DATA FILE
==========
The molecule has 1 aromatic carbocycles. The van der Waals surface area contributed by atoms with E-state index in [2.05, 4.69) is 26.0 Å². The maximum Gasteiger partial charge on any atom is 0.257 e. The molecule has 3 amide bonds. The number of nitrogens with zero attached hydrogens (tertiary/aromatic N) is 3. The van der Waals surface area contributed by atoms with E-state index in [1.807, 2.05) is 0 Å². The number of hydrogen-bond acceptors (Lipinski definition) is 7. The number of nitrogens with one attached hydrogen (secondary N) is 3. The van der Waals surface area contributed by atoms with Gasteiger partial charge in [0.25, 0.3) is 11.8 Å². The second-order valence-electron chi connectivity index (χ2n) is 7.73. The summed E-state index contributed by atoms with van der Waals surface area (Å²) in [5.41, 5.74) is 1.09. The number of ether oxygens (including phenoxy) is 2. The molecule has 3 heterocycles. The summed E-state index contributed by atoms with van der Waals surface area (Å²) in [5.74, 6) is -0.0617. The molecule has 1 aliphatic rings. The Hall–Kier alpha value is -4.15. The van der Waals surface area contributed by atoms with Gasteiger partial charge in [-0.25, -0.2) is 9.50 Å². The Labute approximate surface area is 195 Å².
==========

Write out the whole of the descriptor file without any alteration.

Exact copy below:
The molecule has 1 aromatic carbocycles. The van der Waals surface area contributed by atoms with E-state index in [2.05, 4.69) is 26.0 Å². The maximum Gasteiger partial charge on any atom is 0.257 e. The molecule has 3 amide bonds. The number of nitrogens with zero attached hydrogens (tertiary/aromatic N) is 3. The van der Waals surface area contributed by atoms with E-state index in [1.807, 2.05) is 0 Å². The number of hydrogen-bond acceptors (Lipinski definition) is 7. The number of nitrogens with one attached hydrogen (secondary N) is 3. The van der Waals surface area contributed by atoms with Gasteiger partial charge in [0.25, 0.3) is 11.8 Å². The second-order valence-electron chi connectivity index (χ2n) is 7.73. The summed E-state index contributed by atoms with van der Waals surface area (Å²) in [5.41, 5.74) is 1.09. The number of ether oxygens (including phenoxy) is 2. The molecule has 3 heterocycles. The summed E-state index contributed by atoms with van der Waals surface area (Å²) in [5.74, 6) is -0.0617. The molecule has 1 aliphatic rings. The Hall–Kier alpha value is -4.15. The van der Waals surface area contributed by atoms with Gasteiger partial charge in [-0.25, -0.2) is 9.50 Å². The Labute approximate surface area is 195 Å².